I asked several writing groups what they would like to know about how bestselling authors create, think, and work. What would readers most like to know about them? What would engage you? When you are a bestselling author, have a writing career, or seek one, I think each writer works out their own patterns and rhythms.
One person said she’d like to know about daily writing routines! “I collect descriptions of famous writers’ routines and I regularly read through them for inspiration. What does a typical writing day look like for them? If there are no typical days, why not & how do they get their work done if there is no routine?Also, how they go from the first idea to the finished manuscript. Every writer has a different planning, plotting & drafting process but I’m endlessly fascinated by how others do it because there is always room to improve & refine your own process.”
I thanked her for the thoughtful answer and responded with what some authors have told us, and added a few of my own thoughts.
Lee Child, the bestselling author of the JACK REACHER series, was influenced by other authors, including Michael Connelly, John D. MacDonald, Robert B. Parker. He told Authorlink in a past interview that his success comes from considering his audience, first, last, and always. His real name, by the way, is James Dover Grant. Lee Child is his pen name. Search Lee Child on our site for more coverage.
Bestselling author Elin Hilderbrand says in a past Authorlink interview, “If you, the reader, don’t relate to the characters, you won’t care about them. I always give my characters plenty of flaws so that they become sympathetic. I feel like I specialize in characters who made egregious mistakes but who are lovable nonetheless.” Her latest bestseller is THE FIVE-STAR WEEKEND (June 2023)
Claire McMillan, author of THE ALCHEMY OF A BLACKBIRD (July 2023), was inspired by the Tarot, and the painting ‘The Call’ by Remedios Caro, a Spanish- Mexican modernist painter.
You’ll find more than six thousand interviews and reviews on Authorlink that offer a close-up and personal view of authors. You can learn so much by reading and listing to our author coverage.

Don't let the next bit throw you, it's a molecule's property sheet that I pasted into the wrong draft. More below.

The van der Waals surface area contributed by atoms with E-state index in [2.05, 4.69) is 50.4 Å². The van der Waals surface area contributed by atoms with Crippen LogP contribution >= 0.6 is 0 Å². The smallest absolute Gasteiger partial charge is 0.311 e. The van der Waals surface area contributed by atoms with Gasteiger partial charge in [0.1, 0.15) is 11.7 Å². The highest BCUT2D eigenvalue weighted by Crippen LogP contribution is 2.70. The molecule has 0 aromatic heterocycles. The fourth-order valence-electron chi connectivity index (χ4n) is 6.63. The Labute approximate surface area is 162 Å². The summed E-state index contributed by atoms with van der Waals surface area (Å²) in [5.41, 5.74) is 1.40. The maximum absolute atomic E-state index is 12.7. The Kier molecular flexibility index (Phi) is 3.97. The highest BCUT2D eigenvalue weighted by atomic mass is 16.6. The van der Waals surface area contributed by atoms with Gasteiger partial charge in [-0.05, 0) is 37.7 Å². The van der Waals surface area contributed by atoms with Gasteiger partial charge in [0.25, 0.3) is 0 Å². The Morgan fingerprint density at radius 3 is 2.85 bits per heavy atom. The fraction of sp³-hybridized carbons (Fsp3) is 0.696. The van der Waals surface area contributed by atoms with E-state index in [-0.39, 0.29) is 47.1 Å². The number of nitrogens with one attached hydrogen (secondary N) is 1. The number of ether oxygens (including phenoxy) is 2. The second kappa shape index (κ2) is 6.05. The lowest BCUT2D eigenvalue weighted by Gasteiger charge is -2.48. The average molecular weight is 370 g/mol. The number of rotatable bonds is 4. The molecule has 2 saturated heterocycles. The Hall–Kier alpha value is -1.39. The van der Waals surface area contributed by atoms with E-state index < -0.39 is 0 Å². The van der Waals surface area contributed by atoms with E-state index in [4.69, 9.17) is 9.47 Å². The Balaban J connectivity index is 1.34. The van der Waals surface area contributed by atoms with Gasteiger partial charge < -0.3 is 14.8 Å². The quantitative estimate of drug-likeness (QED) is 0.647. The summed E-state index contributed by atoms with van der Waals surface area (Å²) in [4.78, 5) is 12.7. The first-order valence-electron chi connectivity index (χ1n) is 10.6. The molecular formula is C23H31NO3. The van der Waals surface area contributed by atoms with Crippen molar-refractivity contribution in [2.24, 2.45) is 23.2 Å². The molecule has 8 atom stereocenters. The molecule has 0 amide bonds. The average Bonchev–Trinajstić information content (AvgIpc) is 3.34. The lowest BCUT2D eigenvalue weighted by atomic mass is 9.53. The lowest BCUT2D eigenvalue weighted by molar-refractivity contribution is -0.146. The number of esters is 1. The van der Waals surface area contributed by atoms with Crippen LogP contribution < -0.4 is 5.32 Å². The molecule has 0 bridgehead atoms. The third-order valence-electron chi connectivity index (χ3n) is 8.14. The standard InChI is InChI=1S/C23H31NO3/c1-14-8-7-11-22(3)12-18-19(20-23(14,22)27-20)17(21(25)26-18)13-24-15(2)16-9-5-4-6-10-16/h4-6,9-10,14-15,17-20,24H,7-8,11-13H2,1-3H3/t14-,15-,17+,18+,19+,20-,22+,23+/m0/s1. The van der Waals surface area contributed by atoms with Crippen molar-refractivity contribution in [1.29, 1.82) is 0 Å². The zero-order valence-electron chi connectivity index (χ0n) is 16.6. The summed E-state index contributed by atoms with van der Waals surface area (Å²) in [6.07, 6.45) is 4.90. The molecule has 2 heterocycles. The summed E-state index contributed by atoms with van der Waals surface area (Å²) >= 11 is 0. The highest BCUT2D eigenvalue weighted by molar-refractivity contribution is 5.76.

A story always starts with an idea. Ideas can come from all sorts of places, in the form of a vague impression, a fleeting thought, an emotional experience, a conversation, a news clipping, or a nagging question. The tale will have a chief theme or premise–a central idea or goal that pervades the whole piece. The story usually has a moral concept that comes clear through the characters and plot. There must always be an element of internal or external conflict. Examples are good vs evil, love vs hate, justice vs injustice, man against nature, or nature against man.
Finishing the story requires you to “apply the seat of the pants to the seat of the chair,” as the old saying goes. Most writers must have a certain tenacity to finish an essay or novel-length work. It’s just sheer stubbornness, the will to finish, to complete the picture, to say, “I did it.”
And even then, you are probably not done, for several more rounds of edits must follow.
For me, writing is almost a daily habit. When I am working on a specific piece, I can be at the computer for eight hours or more with only bathroom breaks. A jar of peanuts on my desk suffices for lunch. After many years of practice, I have an innate sense of how long it will take me to complete a draft, and I am driven to finish within that timeframe. Almost no external distractions can pull me away. The editing process, while a little less intense, can take six or seven passes before I consider a work done. In each round, I put the article or story aside for a day or two and return with fresh eyes to make more refinements. This involves strengthening the thoughts and words and filling the holes in action and introspection. My biggest career-long fault has been too shy to push volumes of my own stories to the market, though when I do, I receive positive feedback and awards. Exposure is scary. Life gets in the way. Approach/avoidance takes hold. It is easier to hide in a solitary tent tapping away at the keys than to face the world in a naked display of personal thoughts, hoping that someone will understand and appreciate what you have done.
It takes a lot of courage to write, even if the only eyes to see the story are your own.
So, tell us what you’d like to know about the writers we interview and review. And also tell us about your own writing habits, quirks, and passions. You can add comments at the bottom of all our articles. We’d love to hear from, you.
Keep writing and believing in yourself—because you have to.